Carbon pricing will become an important part of corporate accounting, particularly in markets where energy emissions are regulated or in industries in which organizations might have to disclose risks associated with their carbon footprint. But regardless of the actual price of carbon, executives at today’s Green:Net conference said that carbon software can give companies a view into other inefficiencies in their operations.
“Independent of there being a price on carbon as determined by regulation or markets, carbon is a very useful lens through which to view operational inefficiency — and in particular, inefficiency or waste up and down the supply chain,” said Jim Davis, executive director for Sustainability, Climate and Energy at SAP (S sap). “There’s a lot of things companies can do, independent of the price of carbon, that make great business sense.”
For the most part, the executives speaking about carbon pricing agreed that the industry is moving beyond just determining the carbon footprint of organizations, to helping them determine risks associated with carbon and looking up and down the supply chain to reduce their carbon emissions. In part, that’s because what’s driving organizations to begin calculating carbon use is not government regulation, but a growing awareness of the returns that can be associated with more efficient energy usage.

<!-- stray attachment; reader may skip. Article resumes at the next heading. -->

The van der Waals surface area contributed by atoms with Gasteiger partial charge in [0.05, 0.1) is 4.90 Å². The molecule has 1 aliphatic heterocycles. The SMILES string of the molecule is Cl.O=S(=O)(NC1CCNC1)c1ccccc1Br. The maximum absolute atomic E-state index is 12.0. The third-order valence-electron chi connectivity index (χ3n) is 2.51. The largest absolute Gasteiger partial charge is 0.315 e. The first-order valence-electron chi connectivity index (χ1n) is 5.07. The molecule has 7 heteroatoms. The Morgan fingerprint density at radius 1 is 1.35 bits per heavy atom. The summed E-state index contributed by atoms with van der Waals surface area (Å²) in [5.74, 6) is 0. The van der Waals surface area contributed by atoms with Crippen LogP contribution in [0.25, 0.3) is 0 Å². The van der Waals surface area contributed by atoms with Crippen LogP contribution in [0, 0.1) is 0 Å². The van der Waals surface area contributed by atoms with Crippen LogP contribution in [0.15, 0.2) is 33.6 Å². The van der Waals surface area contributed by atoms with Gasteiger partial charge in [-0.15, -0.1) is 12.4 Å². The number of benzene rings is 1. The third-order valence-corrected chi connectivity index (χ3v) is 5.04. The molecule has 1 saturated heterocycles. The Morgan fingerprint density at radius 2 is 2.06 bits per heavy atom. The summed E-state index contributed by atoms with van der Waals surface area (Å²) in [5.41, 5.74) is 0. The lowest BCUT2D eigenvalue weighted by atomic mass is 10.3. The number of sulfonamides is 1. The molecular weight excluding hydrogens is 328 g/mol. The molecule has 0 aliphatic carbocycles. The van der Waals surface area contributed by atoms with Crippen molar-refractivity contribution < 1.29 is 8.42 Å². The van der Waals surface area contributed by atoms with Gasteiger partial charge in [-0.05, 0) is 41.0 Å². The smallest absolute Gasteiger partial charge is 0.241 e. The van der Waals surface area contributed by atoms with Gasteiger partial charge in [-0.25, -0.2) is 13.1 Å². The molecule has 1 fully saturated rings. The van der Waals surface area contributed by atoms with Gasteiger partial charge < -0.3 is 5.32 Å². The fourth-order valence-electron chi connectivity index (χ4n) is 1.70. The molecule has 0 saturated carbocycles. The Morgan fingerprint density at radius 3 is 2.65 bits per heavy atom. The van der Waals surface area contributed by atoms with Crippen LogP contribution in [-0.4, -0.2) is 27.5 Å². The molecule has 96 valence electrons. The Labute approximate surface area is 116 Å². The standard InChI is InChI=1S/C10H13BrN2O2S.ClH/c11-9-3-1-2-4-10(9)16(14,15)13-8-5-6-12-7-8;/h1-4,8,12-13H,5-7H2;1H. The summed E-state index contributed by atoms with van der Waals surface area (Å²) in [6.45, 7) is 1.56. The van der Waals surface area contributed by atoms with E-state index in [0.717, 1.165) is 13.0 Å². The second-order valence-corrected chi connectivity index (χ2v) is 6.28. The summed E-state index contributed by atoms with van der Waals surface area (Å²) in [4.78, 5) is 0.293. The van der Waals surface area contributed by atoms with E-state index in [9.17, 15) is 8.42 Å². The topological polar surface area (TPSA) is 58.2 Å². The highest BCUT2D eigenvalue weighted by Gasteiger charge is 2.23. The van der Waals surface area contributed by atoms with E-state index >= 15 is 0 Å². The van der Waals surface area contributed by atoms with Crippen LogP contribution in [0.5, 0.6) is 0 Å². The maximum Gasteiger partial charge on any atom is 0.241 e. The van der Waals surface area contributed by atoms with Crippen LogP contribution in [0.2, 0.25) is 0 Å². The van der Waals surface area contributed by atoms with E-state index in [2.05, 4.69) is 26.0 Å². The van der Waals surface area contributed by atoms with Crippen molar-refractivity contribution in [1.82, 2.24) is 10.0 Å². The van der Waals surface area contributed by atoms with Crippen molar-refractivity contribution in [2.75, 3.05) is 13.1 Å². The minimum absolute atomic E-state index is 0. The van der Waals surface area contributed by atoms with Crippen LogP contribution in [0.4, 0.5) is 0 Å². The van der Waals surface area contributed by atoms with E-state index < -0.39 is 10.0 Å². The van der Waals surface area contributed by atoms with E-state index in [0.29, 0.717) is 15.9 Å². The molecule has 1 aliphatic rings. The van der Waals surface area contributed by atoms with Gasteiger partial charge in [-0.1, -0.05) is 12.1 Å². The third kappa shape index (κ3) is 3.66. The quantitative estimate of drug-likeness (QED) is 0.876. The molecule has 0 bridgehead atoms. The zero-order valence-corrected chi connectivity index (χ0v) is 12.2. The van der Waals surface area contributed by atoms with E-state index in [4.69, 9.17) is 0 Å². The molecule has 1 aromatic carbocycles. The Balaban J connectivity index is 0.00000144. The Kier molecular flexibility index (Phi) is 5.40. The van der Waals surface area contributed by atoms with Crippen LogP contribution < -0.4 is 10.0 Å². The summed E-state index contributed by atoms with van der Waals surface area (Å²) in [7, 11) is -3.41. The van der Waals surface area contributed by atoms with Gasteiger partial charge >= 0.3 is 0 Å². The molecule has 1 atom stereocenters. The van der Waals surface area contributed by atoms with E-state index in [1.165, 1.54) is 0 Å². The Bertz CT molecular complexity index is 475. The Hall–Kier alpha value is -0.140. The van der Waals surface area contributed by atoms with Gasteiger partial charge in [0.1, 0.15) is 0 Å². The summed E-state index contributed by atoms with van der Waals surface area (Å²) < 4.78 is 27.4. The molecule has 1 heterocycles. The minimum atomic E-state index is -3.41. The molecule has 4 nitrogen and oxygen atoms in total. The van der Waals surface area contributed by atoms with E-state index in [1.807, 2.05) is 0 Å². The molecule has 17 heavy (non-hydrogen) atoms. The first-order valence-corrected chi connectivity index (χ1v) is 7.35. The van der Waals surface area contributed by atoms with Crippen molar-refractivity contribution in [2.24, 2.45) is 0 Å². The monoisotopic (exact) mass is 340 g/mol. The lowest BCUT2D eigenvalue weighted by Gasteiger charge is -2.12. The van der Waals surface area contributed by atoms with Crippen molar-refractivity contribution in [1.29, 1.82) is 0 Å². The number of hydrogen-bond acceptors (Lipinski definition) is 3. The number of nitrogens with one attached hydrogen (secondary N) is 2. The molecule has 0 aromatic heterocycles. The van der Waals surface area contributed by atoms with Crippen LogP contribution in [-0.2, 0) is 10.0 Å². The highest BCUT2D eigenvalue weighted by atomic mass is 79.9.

“Why are companies doing this? At the end of the day, it’s about energy efficiency and cost-saving opportunities,” Udo Waibel, CTO and co-founder of carbon management firm Hara. “They’re seeking a tangible return on investment, which helps to drive more awareness.”
As a result, carbon pricing is becoming more important to multiple parts of the organization. Gavin Starks, founder and CEO of AMEE, said his company is now having conversations with customers coming from the office of the CFO and the office of the CTO. “That’s a part of evolution of the industry — it looks at every part of the organization,” Starks said.